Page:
Names are elusive

As a kid, I was introverted and completely content to be either alone or with one or two good friends. I had no interest in meeting other people. 

Also, I rarely looked for more than what was already in my orbit. I’d choose a book to read from the classroom library, skipping the school or municipal libraries. I often listened to music my friends liked or none at all. I didn’t have celebrity crushes.

Whether a cause or an effect, I’m terrible at names.

Not just the names of people I just met or the 17 people I was introduced to at the holiday party or the eight new people on campus who each said a sheepish hello at the faculty meeting and I’m supposed to remember them all from that?

There was a book I read. Who wrote it? I don’t know. It was decades before I thought to look for another book by the same author if I liked the one I just read.

Why? I don’t know. It’s a completely logical sequence of events, and I am often rational to a fault. In this realm of life skills, logic and reason didn’t factor in.

It’s embarrassing in conversations about classic literature. Who wrote that? Or the same question the opposite way: what books did that author write?

(And there’s no hope for me if a novel has too many characters in it.)

I remember the words to songs from 30 years ago that I know I never owned … and I have no idea who sang them.

Even worse when a song was covered and the performer is multiple choice.

Not limited to people, though. I don’t remember the names of songs, either. Doesn’t matter which genre.

“Hey, do you know [this song]?”


“It’s by [band].”


“It goes like [sings a bit].” 


Music history classes were treacherous. Songs, composers, performers, to be identified both on paper and by listening.

This wouldn’t have been a problem if I knew the names of any classical music before going to college, or if I could identify any of it by composer ahead of time, or if I listened to anything beyond what we were required to listen to.

What’s already in my orbit?

Actors? I know a few, but I don’t watch a lot of movies or any TV, so there’s not a lot of context. As I get older and the people I knew are no longer hot (or, in some cases, alive), I know even less.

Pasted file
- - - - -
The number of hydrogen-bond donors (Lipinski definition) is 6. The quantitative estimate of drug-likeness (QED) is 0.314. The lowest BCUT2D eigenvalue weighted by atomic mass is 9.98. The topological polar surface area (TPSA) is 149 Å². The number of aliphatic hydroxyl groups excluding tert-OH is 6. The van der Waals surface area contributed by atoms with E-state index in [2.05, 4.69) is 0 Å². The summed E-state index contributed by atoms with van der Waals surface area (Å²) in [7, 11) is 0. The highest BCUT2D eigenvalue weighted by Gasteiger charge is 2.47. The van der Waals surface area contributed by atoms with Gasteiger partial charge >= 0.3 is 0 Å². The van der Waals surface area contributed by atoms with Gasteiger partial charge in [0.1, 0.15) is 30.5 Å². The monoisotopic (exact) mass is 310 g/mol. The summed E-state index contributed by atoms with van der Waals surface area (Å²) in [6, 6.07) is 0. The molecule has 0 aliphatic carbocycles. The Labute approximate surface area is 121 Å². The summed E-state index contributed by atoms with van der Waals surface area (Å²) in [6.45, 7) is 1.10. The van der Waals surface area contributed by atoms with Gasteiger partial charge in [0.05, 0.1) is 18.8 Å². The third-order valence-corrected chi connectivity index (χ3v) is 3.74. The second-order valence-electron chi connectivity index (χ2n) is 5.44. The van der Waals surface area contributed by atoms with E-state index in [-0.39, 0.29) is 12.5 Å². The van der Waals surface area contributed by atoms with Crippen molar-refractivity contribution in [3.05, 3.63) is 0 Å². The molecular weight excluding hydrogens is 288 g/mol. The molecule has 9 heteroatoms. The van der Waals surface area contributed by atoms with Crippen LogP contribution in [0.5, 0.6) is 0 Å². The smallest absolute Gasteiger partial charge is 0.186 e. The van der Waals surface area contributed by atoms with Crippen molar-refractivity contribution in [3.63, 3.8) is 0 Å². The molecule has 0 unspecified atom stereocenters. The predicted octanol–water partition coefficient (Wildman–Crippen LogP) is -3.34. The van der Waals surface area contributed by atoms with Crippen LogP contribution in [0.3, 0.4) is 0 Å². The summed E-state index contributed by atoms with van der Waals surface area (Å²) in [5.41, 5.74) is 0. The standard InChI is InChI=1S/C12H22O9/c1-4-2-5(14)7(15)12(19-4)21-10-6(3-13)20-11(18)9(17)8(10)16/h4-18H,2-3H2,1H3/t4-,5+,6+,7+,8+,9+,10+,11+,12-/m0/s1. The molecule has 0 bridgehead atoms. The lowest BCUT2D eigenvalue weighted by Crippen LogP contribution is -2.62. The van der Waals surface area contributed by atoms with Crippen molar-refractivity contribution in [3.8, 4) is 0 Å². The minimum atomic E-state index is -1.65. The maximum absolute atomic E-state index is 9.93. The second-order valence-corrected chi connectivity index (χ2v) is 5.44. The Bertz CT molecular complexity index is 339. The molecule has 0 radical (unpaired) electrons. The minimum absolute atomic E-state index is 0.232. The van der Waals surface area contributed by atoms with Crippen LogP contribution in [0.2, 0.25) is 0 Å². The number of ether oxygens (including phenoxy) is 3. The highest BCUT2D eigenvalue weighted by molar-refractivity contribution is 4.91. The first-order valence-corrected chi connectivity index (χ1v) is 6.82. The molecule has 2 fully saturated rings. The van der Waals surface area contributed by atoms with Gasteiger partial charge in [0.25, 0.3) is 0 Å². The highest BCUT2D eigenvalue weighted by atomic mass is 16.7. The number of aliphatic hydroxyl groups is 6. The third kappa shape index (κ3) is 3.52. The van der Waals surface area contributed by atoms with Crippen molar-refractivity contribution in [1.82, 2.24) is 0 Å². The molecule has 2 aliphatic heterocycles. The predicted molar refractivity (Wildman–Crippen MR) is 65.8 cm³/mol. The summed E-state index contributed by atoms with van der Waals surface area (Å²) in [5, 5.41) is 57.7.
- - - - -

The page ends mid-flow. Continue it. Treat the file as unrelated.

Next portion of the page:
When I started teaching, I had about a hundred students in fifth grade who I saw once a week for 40 minutes, and between 40 and 60 students in sixth grade who I saw three times a week for 40 minutes.

Learning their names was rough.

With the fifth graders, I asked them to quiz me on their name if they saw me anywhere outside of class (and not to take it personally if I didn’t know yet—they delighted in this game). Their winter concert was straightforward: each lesson group (four or five kids) went up on stage and played one song. They were terrified, so I made an agreement with them. They would practice their instruments and be ready to play their song, I would practice their names and be ready to announce them all. To level the playing field for nerves, I would announce them all without a list in front of me.

I got most of them.

Chemo brain made this task infinitely more difficult, and up to and including my last days in a school, there were times when writing a pass or something equally innocuous, I would see the blank for their name and have no idea what their name was. Sometimes I could steal it from their instrument’s name tag or their music folder. Sometimes I could scan down the roster and pick them out. And sometimes I would have to ask.

I hate asking. Not because of anything to do with me—I ask adults all the time and have no issue with it—but because a lot of kids are sad when their teacher doesn’t know their name, especially when we’ve been in class together for a year and a half. I explained to them the issue, but that only helps brains understand, not hearts.

As a traveling teacher, the issue was further compounded. More than once, I’ve worked at four schools simultaneously. That’s four principals, four sets of people in the office, four sets of coworkers, four sets of custodians, four sets of procedures. (I had no trouble remembering four codes for the copy machines.) And in my most recent job, my assignment changed every year for my first four years. Not every school was changed out, but at least one school was new every year.

I had a running joke (with myself?) on the only campus I was on for all seven years that no one whose name I knew was allowed to leave.

As the teacher presiding over concerts, parents know me and I don’t know them. As the clinician at conferences or honor bands, there are a lot of people who know who I am who I have never met. I’m pretty good with faces, if I’m paying attention, so I usually can just say, “I’m sorry, I’ve forgotten your name” if I’m interacting with someone I recognize.

That said, I’ve more than once said, “It’s nice to meet you” to someone I had—apparently—met before.

No shame in that any more. I know it’s a weakness, and I do my best, so I apologize and move on.

Having a noteworthy name—both first and last names are unusual—people more often remember my name. Alas, it is rarely reciprocated in one try.

I’ve taken to asking a person once or twice over the course of a conversation to please remind me their name. “I’ll ask seven more times and then I’ll be embarrassed into remembering it.” Hahaha not really a joke but humor always helps anyway.

I’m better about remembering authors and performers than I used to be. Since chemo I’ve made an effort to remember everything, since so much was lost. 

I have always been impressed by people who remember people well—whether people they’ve met or people who create—and continue to do my best.

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